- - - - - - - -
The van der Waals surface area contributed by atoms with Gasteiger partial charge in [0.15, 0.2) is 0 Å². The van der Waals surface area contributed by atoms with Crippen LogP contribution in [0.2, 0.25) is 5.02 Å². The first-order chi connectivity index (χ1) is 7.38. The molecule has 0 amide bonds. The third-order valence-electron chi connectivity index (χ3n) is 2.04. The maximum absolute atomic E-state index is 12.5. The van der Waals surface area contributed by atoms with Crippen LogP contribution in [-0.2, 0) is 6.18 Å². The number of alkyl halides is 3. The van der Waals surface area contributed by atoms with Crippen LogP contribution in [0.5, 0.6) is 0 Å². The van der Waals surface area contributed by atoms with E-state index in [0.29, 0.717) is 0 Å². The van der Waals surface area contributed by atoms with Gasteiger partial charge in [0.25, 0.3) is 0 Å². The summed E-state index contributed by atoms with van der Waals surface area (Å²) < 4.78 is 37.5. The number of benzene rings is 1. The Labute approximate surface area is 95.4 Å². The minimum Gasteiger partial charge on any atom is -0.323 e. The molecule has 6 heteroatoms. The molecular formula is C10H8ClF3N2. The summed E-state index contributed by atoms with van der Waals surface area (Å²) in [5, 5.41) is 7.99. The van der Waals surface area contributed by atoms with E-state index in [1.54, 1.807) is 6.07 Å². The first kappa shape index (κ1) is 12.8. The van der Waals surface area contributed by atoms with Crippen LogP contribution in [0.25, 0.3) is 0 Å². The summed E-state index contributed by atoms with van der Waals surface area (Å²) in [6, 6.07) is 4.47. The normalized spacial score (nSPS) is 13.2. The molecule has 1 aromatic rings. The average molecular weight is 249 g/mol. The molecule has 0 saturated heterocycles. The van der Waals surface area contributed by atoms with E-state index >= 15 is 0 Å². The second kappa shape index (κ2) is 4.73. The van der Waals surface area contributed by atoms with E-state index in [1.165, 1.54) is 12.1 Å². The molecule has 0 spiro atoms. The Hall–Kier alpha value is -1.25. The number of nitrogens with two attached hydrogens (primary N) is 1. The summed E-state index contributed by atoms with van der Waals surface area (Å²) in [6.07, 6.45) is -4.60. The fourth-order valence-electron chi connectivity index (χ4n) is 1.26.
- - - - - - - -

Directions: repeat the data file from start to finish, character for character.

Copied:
The van der Waals surface area contributed by atoms with Gasteiger partial charge in [0.15, 0.2) is 0 Å². The van der Waals surface area contributed by atoms with Crippen LogP contribution in [0.2, 0.25) is 5.02 Å². The first-order chi connectivity index (χ1) is 7.38. The molecule has 0 amide bonds. The third-order valence-electron chi connectivity index (χ3n) is 2.04. The maximum absolute atomic E-state index is 12.5. The van der Waals surface area contributed by atoms with Crippen LogP contribution in [-0.2, 0) is 6.18 Å². The number of alkyl halides is 3. The van der Waals surface area contributed by atoms with Crippen LogP contribution in [0.5, 0.6) is 0 Å². The van der Waals surface area contributed by atoms with E-state index in [0.29, 0.717) is 0 Å². The van der Waals surface area contributed by atoms with Gasteiger partial charge in [0.25, 0.3) is 0 Å². The summed E-state index contributed by atoms with van der Waals surface area (Å²) < 4.78 is 37.5. The number of benzene rings is 1. The Labute approximate surface area is 95.4 Å². The minimum Gasteiger partial charge on any atom is -0.323 e. The molecule has 6 heteroatoms. The molecular formula is C10H8ClF3N2. The summed E-state index contributed by atoms with van der Waals surface area (Å²) in [5, 5.41) is 7.99. The van der Waals surface area contributed by atoms with E-state index in [1.54, 1.807) is 6.07 Å². The first kappa shape index (κ1) is 12.8. The van der Waals surface area contributed by atoms with Crippen LogP contribution in [0.25, 0.3) is 0 Å². The summed E-state index contributed by atoms with van der Waals surface area (Å²) in [6, 6.07) is 4.47. The normalized spacial score (nSPS) is 13.2. The molecule has 1 aromatic rings. The average molecular weight is 249 g/mol. The molecule has 0 saturated heterocycles. The van der Waals surface area contributed by atoms with E-state index >= 15 is 0 Å². The second kappa shape index (κ2) is 4.73. The van der Waals surface area contributed by atoms with E-state index in [1.165, 1.54) is 12.1 Å². The molecule has 0 spiro atoms. The Hall–Kier alpha value is -1.25. The number of nitrogens with two attached hydrogens (primary N) is 1. The summed E-state index contributed by atoms with van der Waals surface area (Å²) in [6.07, 6.45) is -4.60. The fourth-order valence-electron chi connectivity index (χ4n) is 1.26.